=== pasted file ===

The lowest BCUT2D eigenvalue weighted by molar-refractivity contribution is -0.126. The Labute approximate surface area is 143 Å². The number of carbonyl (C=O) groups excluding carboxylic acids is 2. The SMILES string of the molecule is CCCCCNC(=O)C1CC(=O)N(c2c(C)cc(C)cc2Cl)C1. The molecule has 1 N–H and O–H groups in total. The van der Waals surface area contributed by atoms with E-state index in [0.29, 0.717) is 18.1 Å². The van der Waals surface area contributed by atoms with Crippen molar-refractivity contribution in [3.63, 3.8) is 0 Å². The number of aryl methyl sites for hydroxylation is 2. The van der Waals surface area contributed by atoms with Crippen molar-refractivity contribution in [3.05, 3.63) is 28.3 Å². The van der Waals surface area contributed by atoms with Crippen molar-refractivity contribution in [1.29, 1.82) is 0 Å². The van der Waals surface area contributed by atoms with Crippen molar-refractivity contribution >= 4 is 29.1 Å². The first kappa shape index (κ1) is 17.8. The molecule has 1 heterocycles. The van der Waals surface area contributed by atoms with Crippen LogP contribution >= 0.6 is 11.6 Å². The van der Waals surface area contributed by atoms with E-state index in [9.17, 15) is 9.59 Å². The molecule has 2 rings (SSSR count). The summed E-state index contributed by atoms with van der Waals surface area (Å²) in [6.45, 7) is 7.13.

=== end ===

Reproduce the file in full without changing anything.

The lowest BCUT2D eigenvalue weighted by molar-refractivity contribution is -0.126. The Labute approximate surface area is 143 Å². The number of carbonyl (C=O) groups excluding carboxylic acids is 2. The SMILES string of the molecule is CCCCCNC(=O)C1CC(=O)N(c2c(C)cc(C)cc2Cl)C1. The molecule has 1 N–H and O–H groups in total. The van der Waals surface area contributed by atoms with E-state index in [0.29, 0.717) is 18.1 Å². The van der Waals surface area contributed by atoms with Crippen molar-refractivity contribution in [3.63, 3.8) is 0 Å². The number of aryl methyl sites for hydroxylation is 2. The van der Waals surface area contributed by atoms with Crippen molar-refractivity contribution in [3.05, 3.63) is 28.3 Å². The van der Waals surface area contributed by atoms with Crippen molar-refractivity contribution in [1.29, 1.82) is 0 Å². The van der Waals surface area contributed by atoms with Crippen molar-refractivity contribution >= 4 is 29.1 Å². The first kappa shape index (κ1) is 17.8. The molecule has 1 heterocycles. The van der Waals surface area contributed by atoms with Crippen LogP contribution >= 0.6 is 11.6 Å². The van der Waals surface area contributed by atoms with E-state index in [9.17, 15) is 9.59 Å². The molecule has 2 rings (SSSR count). The summed E-state index contributed by atoms with van der Waals surface area (Å²) in [6.45, 7) is 7.13.